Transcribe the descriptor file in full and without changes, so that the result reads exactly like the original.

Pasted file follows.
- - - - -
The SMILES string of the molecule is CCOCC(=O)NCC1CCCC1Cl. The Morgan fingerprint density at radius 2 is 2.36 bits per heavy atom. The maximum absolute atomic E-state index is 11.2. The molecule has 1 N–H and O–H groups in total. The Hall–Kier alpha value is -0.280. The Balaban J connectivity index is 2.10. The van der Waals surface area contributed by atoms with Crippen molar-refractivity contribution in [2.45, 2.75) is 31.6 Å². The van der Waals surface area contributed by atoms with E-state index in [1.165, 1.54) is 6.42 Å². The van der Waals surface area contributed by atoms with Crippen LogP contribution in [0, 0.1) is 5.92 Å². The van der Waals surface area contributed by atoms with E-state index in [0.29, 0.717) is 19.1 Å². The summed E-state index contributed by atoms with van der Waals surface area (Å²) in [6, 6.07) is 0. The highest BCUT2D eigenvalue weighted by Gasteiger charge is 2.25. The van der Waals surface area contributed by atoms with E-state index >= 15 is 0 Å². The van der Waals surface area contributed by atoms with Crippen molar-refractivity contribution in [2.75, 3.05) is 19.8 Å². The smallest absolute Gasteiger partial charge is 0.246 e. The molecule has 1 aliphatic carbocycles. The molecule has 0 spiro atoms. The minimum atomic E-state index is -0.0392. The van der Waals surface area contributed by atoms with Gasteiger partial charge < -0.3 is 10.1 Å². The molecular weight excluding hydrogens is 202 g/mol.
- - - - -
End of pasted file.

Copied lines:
The SMILES string of the molecule is CCOCC(=O)NCC1CCCC1Cl. The Morgan fingerprint density at radius 2 is 2.36 bits per heavy atom. The maximum absolute atomic E-state index is 11.2. The molecule has 1 N–H and O–H groups in total. The Hall–Kier alpha value is -0.280. The Balaban J connectivity index is 2.10. The van der Waals surface area contributed by atoms with Crippen molar-refractivity contribution in [2.45, 2.75) is 31.6 Å². The van der Waals surface area contributed by atoms with E-state index in [1.165, 1.54) is 6.42 Å². The van der Waals surface area contributed by atoms with Crippen LogP contribution in [0, 0.1) is 5.92 Å². The van der Waals surface area contributed by atoms with E-state index in [0.29, 0.717) is 19.1 Å². The summed E-state index contributed by atoms with van der Waals surface area (Å²) in [6, 6.07) is 0. The highest BCUT2D eigenvalue weighted by Gasteiger charge is 2.25. The van der Waals surface area contributed by atoms with E-state index >= 15 is 0 Å². The van der Waals surface area contributed by atoms with Crippen molar-refractivity contribution in [2.75, 3.05) is 19.8 Å². The smallest absolute Gasteiger partial charge is 0.246 e. The molecule has 1 aliphatic carbocycles. The molecule has 0 spiro atoms. The minimum atomic E-state index is -0.0392. The van der Waals surface area contributed by atoms with Gasteiger partial charge < -0.3 is 10.1 Å². The molecular weight excluding hydrogens is 202 g/mol.